I speak about deafness in this particular article because my cousin (from a baby) has grown up with initial loss of hearing, then deterioration to now complete deafness and has since married someone who is also deaf since birth. When I catch up with the family, my cousin is kept busy being the interpreter and translator for all of us. She is one incredible woman – deaf but so communicative. She speaks English, lip-reads and signs AUSLAN. She acts and works using her skills and manoeuvres between the hearing world and the deaf world with ease. However, this is not the same for everyone. Communication for deaf people (I imagine) can be incredibly difficult and isolating. I understand that learning, socialising, studying and then becoming part of the workforce throws up many challenges. Not everyone, including those who are deaf, has strong and varied communication skills. If you can’t be understood and/or understand what others are saying, then life can be very restrictive for you.

Hands spelling out BSL in British sign language

With exposure and a desire to be able to talk to anyone and everyone, I am about to realise a life long ambition of learning a second language. This year I will be commencing the BSL (British Sign Language) Degree at Heriot-Watt University. It is a degree specialising in interpreting and translating, so all being well, in four years I will be ready to participate in the very exciting times of linking the hearing world to the deaf world by way of language. I understand from one of the professors that it generally takes 7 years to become fluent in BSL. That said, I am well up for the challenges that lay ahead. With many people very aware of the difficulties faced by those with BSL as their first language, much progress is being made to help with accessibility and learning throughout our communities. With the British Sign Language (Scotland) Act 2015, work is being done to further promote the language and accessibility for those who use it. I am so excited to become a part of this on-going development and I hope in the coming years to be able to contribute greatly.

On the other hand, my family and friends are quietly smiling in the thought that some of my future communication will be done in silence. However, with facial expressions and the use of my hands to communicate using BSL, in time I expect to be as chatty as ever.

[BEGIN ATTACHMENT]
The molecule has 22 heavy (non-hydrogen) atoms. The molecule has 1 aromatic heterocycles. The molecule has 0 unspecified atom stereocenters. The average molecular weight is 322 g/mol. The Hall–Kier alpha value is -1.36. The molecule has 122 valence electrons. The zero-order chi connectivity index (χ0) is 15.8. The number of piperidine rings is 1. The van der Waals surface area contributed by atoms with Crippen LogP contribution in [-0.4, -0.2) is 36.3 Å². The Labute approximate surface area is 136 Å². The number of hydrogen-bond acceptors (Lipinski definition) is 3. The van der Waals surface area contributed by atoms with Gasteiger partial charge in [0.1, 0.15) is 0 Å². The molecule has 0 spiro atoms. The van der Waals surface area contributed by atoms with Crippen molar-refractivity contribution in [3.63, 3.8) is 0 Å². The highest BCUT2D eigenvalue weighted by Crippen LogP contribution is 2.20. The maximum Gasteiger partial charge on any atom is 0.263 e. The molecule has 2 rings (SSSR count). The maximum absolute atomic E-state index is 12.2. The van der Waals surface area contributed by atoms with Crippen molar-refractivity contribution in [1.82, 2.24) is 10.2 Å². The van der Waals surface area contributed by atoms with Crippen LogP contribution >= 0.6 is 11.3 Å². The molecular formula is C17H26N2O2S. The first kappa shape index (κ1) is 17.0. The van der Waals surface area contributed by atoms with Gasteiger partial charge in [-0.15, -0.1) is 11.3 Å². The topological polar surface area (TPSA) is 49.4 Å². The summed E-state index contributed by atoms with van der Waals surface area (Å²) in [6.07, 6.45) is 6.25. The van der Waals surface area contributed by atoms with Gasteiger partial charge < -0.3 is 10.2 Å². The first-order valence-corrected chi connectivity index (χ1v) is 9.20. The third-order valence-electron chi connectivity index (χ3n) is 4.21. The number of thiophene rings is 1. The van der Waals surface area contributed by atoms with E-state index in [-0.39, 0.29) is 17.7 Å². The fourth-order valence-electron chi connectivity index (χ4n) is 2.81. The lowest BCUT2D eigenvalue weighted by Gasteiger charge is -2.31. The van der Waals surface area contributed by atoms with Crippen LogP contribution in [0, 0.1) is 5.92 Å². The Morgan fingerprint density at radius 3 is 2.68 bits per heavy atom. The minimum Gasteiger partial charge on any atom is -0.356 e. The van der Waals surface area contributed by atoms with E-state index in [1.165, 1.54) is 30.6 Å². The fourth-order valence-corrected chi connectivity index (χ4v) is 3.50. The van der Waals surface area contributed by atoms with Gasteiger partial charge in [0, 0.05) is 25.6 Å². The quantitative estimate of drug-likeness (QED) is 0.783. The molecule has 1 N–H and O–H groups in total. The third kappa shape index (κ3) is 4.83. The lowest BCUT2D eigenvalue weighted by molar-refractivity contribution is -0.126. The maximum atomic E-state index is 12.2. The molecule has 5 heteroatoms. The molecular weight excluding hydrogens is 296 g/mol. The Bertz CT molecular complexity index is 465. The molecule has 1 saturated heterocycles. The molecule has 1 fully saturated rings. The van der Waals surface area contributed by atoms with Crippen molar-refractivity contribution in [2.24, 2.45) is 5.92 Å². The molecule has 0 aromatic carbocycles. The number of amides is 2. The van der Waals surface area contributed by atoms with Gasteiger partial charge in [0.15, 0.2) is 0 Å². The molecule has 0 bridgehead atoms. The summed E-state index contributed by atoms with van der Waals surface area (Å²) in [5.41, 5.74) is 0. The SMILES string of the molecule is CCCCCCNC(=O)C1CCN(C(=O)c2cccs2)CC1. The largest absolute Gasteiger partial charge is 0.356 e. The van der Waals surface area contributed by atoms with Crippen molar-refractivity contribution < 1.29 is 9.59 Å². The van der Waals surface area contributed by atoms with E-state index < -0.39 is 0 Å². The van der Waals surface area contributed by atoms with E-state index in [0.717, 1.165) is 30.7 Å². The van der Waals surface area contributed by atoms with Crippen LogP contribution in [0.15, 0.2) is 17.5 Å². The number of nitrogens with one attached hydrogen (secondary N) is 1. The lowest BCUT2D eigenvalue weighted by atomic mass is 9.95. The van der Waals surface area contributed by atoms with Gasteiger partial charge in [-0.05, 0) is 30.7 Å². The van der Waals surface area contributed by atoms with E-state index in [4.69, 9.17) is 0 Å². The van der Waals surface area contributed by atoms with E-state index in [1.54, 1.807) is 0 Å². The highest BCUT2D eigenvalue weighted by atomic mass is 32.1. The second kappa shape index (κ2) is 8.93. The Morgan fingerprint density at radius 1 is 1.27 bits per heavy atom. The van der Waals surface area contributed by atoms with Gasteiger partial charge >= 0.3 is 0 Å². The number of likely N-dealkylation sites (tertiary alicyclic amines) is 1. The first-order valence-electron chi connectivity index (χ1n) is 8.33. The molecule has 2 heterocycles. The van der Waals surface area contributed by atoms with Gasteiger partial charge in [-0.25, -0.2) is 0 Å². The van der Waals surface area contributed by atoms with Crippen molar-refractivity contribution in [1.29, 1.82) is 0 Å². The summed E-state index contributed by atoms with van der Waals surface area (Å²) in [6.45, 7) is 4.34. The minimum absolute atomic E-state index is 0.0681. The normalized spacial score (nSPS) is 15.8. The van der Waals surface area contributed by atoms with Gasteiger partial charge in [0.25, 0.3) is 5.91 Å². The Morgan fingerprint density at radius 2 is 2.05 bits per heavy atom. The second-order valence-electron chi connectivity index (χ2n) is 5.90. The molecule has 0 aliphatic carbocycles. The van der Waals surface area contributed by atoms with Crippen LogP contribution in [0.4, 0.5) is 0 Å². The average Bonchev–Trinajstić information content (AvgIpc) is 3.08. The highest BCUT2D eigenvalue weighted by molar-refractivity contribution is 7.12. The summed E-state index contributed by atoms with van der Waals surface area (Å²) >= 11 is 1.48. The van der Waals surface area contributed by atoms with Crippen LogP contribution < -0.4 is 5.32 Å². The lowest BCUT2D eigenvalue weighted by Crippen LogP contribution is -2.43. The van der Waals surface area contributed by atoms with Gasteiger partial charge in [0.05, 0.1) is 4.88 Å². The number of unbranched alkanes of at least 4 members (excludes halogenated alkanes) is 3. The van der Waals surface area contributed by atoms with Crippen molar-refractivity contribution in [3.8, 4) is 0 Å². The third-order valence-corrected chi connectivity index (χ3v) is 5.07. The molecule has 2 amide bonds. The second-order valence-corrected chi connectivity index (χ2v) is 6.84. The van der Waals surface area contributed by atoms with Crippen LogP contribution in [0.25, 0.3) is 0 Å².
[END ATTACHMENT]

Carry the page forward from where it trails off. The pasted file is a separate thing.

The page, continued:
Long term, I hope to bring my newly learnt communication skills into my colour consultancy business, opening up my services to our very colourful Deaf community in the UK and beyond. Watch this space!

 

#Communication #Language #BSL #Colour

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What are your thoughts on colour trends? 

Marbled blue abstract background. Liquid marble pattern. Marbling acrylic texture

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I was looking through my recently received Mix Magazine by Colour Hive Issue 47 and as I pondered the “Filter Colour Trend”, it made me think about colour trends in general and how we are all influenced by them.

As a designer, I feel obligated to consider industry trends but also, as a consumer, I often feel manipulated. Again, as a designer, I feel I have the confidence to buck the trend and create my own take on it if I so desire but I was wondering how the every day person felt.

A few questions below to consider…

  1. Do you take an interest in the trends each year?
  2. Do you consider what influences the trends?
  3. Would you consider using a trend palette because it is considered the latest fashion?
  4. Would you steer clear of an industry trend, just to be seen to be different?
  5. Do you take elements from a trend palette and make it your own?
  6. Do you like to make changes each year to your decor and update regularly?
  7. Does a colour trend influence all aspects of your life – home, wardrobe, car?